What Parts of Spike Lee’s ‘BlacKkKlansman’ Happened in Real Life?

Even for veteran filmmaker Spike LeeBlacKkKlansman is a big movie. Lee received an Academy Award nomination for Best Director for the film, marking the first time he’s had a shot at the Oscar since he broke onto the scene in 1986 with She’s Gotta Have It. After multiple snubs, he’ll have his shot at the statue.

Meanwhile, BlacKkKlansman will also take a crack at Best Picture and compete for six Oscars in total. Awards aside, it’s a fascinating movie for many reasons, and Lee addresses the most intriguing aspect during the opening credits. Viewers learn that the story is “based on some fo real, fo real sh-t.”

But how real can a story about a black detective posing as a Ku Klux Klan member in the 1970s be? Here’s what Ron Stallworth (the character played by John David Washington) wrote in his memoir about working in the Colorado Springs Police Department and targeting the KKK — and how Lee adapted it for his film.

Stallworth definitely infiltrated the KKK with a white detective posing as him.

Adam Driver (L) follows the lead of John David Washington (R) in ‘BlacKkKlansman.’ | Focus Features

The basic premise of the film indeed took place in Colorado Springs in the late 1970s. Stallworth wrote to the Klan in response to an ad (a real ad!) members left in the classified section of the local newspaper. (In the film, he places a call instead.) When he receives a call back, Stallworth expresses interest in joining the Klan.

Stallworth gets an invitation to meet them, so he describes a white colleague in the department when the Klan member asks for his description. He sends that cop (played by Adam Driver in the film) to meetings during the investigation that lasted for parts of two years.

Stallworth did befriend Grand Wizard David Duke over the phone.

In BlacKkKlansman, there’s a hilarious scene in which Stallworth needs the dispatch of his KKK membership card expedited. To get it quicker, he calls the group’s headquarters and gets Grand Wizard David Duke on the phone. That actually happened.

The real Stallworth described it in an interview with Time. After that initial contact, Stallworth and Duke would occasionally chat over the phone. Stallworth described Duke as “a very nice guy” and “a very pleasant conversationalist.”

However, he doesn’t appear to be terribly bright. Duke told Stallworth he was surprised how organized the Colorado Spring cops were when it came to shutting down local KKK rallies. Duke never suspected someone had infiltrated the group.

But Stallworth’s partner wasn’t Jewish.

Adam Driver and John Driver in ‘BlacKkKlansman’ | Focus Features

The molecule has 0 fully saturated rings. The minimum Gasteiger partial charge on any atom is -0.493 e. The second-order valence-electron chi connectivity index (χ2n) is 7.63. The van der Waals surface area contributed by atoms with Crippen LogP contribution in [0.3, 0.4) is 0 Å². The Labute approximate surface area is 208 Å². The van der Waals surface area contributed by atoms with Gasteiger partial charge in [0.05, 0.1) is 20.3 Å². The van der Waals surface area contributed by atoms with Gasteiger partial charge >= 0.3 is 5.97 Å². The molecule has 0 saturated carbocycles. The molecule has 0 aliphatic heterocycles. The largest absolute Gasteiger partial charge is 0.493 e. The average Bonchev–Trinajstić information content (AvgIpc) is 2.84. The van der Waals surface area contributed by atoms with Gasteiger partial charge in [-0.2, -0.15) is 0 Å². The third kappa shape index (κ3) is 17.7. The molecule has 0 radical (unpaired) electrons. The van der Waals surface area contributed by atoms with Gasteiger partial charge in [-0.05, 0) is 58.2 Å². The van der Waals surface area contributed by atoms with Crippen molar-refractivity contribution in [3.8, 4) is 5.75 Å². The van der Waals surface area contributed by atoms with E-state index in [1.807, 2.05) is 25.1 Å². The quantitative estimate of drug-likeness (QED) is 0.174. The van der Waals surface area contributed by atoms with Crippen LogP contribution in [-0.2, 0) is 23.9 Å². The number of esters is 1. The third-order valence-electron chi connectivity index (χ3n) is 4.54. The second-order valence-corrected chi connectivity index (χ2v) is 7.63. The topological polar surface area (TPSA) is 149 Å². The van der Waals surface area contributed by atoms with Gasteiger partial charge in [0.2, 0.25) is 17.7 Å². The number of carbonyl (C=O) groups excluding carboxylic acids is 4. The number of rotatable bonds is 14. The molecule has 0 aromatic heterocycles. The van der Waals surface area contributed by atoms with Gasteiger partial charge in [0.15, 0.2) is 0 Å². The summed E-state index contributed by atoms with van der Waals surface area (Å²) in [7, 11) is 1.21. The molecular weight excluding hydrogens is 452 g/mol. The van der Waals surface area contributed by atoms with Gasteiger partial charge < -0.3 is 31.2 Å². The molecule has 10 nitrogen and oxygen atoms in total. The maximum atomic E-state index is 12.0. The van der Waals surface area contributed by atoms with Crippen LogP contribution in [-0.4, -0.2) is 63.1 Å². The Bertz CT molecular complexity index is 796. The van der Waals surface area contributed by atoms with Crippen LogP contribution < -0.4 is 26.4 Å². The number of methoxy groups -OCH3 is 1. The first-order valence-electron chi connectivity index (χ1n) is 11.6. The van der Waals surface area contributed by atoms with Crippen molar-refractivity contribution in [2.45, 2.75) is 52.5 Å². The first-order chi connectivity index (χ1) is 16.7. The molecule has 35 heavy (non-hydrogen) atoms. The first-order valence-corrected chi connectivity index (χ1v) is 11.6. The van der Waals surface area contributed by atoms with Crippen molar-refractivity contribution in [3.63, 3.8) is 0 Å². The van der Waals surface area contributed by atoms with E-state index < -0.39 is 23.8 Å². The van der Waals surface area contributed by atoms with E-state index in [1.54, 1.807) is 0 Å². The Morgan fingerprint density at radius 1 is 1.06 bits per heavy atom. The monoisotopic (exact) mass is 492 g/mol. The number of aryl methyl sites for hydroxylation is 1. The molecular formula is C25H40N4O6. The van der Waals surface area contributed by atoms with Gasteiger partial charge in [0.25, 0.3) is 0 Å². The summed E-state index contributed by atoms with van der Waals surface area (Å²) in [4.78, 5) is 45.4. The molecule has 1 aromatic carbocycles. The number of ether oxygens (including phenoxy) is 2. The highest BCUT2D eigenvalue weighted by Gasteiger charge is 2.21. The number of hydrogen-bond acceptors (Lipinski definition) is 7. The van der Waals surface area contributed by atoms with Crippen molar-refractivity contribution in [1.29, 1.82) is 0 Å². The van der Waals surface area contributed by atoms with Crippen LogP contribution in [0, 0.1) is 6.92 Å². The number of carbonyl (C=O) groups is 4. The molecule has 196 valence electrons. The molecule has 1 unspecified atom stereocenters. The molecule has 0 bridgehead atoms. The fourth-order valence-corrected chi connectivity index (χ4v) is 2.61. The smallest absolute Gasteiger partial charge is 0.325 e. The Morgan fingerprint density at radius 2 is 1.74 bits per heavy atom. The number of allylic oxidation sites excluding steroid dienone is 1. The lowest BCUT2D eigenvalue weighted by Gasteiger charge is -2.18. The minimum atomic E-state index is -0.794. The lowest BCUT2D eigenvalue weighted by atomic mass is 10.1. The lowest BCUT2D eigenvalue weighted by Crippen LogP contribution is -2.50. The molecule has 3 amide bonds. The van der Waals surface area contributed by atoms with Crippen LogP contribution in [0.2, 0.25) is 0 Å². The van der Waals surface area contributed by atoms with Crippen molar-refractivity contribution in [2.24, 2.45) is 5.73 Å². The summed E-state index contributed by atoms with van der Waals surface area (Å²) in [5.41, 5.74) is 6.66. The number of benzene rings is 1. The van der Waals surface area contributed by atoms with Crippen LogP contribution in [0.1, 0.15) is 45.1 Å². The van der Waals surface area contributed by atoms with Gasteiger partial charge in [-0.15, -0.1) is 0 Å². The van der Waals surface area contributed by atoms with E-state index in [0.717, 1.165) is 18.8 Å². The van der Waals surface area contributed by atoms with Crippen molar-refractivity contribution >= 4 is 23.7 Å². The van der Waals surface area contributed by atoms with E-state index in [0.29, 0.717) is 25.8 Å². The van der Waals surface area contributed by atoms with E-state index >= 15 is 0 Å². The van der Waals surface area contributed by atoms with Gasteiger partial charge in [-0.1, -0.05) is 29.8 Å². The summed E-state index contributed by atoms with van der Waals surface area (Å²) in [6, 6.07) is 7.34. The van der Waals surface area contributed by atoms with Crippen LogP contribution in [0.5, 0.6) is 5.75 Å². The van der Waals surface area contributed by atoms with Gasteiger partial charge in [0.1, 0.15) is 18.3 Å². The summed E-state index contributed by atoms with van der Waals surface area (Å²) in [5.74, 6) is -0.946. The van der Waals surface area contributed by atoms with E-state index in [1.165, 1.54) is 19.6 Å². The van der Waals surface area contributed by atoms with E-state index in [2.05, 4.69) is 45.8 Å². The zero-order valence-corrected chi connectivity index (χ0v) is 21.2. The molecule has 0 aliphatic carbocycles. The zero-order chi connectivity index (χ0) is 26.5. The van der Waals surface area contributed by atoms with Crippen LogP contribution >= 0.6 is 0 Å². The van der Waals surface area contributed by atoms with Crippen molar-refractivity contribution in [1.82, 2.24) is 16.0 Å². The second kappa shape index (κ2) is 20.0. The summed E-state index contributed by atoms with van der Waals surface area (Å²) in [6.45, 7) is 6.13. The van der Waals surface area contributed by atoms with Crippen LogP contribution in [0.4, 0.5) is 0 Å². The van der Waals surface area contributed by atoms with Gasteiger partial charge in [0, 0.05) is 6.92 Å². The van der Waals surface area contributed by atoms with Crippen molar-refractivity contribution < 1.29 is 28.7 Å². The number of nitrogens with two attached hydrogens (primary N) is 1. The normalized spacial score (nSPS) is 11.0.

BlacKkKlansman is at its weakest when it delves into the Jewish identity (or lack thereof) of Driver’s character Flip. Some bizarre scenes follow, including one in which a Klan member reveals he has a polygraph (i.e., lie-detector) machine in his basement. He tells Flip he needs to know for certain he isn’t Jewish.

Next, he tells Flip he’ll need to drop his pants to prove he isn’t circumcised. In real-life, Stallworth’s partner wasn’t a Jew, so all of these scenes were added by Lee and his co-writers, PolitiFact reported. But many viewers would probably assume someone having a polygraph in his basement wasn’t “fo real,” anyway.

Stallworth did actually work as Duke’s bodyguard on his trip to Colorado.

If you asked us to guess whether Stallworth worked as Duke’s bodyguard in real-life or whether it was a fictional add-on, we’d definitely go with fictional. However, it really happened on one of Duke’s trips to Colorado Springs. (Stallworth said he was “nice in person.”)

Even the part where Stallworth puts his arm around Duke for a picture took place. According to Stallworth, Duke was angry about the moment. Unfortunately, Stallworth lost the photo. (He did keep his KKK membership card as a souvenir, however.)

There was no bombing.

At the end of BlacKkKlansman, Klan members plan to bomb a rally of black students only to be thwarted by Stallworth and the cops. That never happened. “There was no actual bombing that took place during my investigation,” Stallworth told Time.

Meanwhile, there also weren’t any crosses burned during the seven-month investigation. By sending cops to spots where the Klan hoped to make a statement, Stallworth pre-empted some of the KKK’s activities. He said he “prevented three [burnings].”

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